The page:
An Orwellian occupation

Taking Doublespeak to a new level, the United Nations will send a 15,000-strong force to occupy Lebanon in the name of strengthening it.

Philip Cunliffe

Topics Politics

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With a shaky ceasefire in place in Lebanon since yesterday, both Israel and Hezbollah have claimed victory in the conflict. In the West, the legions of armchair strategists are already pontificating on which side emerged victorious. Did the Israeli failure to rout Hezbollah mean a victory for the militia? Or does the impending deployment of an international peacekeeping force to southern Lebanon mean the end of Hezbollah? Are Iran and Syria the real victors? Or has the US managed to further its schemes for regional domination?

This pin-in-the-map approach to the conflict – and ‘strategic’ assessments based on the number of casualties, or the deployment of the Israeli army, or comparing the quantity of ordnance used by both sides – all miss the key political outcome of the war: the newly expanded reach of the international community in the Middle East. The strategic balance between Israel and Hezbollah is far less important than this overall political effect of the conflict.

The ceasefire is based on United Nations Security Council Resolution 1701. The terms of the resolution call for the incumbent UN peacekeeping force in southern Lebanon, Unifil, to expand from 2,000 to 15,000 troops. In tandem with an Israeli withdrawal, this strengthened force will then occupy south Lebanon alongside an equivalent number of Lebanese troops. UN secretary-general Kofi Annan is expected to cobble together this international force within the next few weeks, with France, Italy, Turkey and Malaysia as key troop-contributing countries.

Even if the ceasefire breaks down and the terms of the resolution are redrafted, everyone knows that the international community and the UN will still be involved in any final settlement. Indeed, this was the firm expectation from the very beginning of the war. The fact that the extensive involvement of the international community is taken for granted, regardless of the outcome on the battlefield, indicates that the strategic gains that either side could hope for were constrained by this basic limit. It is a peculiar war that is fought out despite everyone knowing full well the final outcome: an expanded international presence in the region.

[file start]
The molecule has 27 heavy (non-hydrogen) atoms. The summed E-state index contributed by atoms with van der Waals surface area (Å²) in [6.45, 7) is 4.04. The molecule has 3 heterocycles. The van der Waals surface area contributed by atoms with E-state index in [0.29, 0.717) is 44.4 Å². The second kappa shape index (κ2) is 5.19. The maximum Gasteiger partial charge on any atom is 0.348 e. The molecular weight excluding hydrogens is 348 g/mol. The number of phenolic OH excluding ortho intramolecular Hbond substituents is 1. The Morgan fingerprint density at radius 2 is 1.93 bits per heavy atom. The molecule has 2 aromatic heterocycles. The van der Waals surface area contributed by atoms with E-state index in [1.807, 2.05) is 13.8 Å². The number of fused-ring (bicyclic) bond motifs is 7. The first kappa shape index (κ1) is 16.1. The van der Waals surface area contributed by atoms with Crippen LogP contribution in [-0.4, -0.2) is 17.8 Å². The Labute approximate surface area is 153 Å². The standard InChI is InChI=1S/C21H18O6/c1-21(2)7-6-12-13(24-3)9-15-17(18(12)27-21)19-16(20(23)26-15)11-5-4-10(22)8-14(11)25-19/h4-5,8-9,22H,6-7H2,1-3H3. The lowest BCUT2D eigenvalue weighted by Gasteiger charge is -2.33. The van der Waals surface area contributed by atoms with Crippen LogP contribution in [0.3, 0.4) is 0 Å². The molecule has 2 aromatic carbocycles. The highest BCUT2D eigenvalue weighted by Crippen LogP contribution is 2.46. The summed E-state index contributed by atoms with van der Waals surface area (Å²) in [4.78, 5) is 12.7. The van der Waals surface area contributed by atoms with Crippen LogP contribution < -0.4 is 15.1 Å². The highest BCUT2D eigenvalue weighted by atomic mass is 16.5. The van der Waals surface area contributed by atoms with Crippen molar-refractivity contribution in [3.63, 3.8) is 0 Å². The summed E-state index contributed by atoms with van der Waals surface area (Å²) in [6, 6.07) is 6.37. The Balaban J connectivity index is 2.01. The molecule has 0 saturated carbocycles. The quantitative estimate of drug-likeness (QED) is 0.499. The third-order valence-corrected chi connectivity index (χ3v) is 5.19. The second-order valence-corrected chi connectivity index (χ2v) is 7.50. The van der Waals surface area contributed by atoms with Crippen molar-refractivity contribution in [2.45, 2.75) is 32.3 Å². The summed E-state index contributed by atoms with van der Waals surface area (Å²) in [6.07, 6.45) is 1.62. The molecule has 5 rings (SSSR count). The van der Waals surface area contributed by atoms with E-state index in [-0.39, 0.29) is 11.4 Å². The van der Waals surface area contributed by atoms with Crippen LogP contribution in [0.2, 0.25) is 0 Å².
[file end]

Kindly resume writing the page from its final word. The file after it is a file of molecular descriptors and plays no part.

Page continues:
So what does this expectation about the international community tell us about the aftermath of the conflict, and the political outlook for the Levant?

Intervention forces and UN peacekeepers have been despatched on numerous occasions during the turbulent history of Lebanon: 1958, 1976, 1978 and 1982. The 15,000-strong proposed revamp of Unifil will be the largest intervention in Lebanon’s post-independence history. Historically, UN peacekeeping operations have largely been small-scale, lightly-armed international forces used to monitor buffer zones between hostile states. The military weakness of these deployments was expressly intended to convince belligerents that the peacekeepers could not alter the balance in favour of any combatant.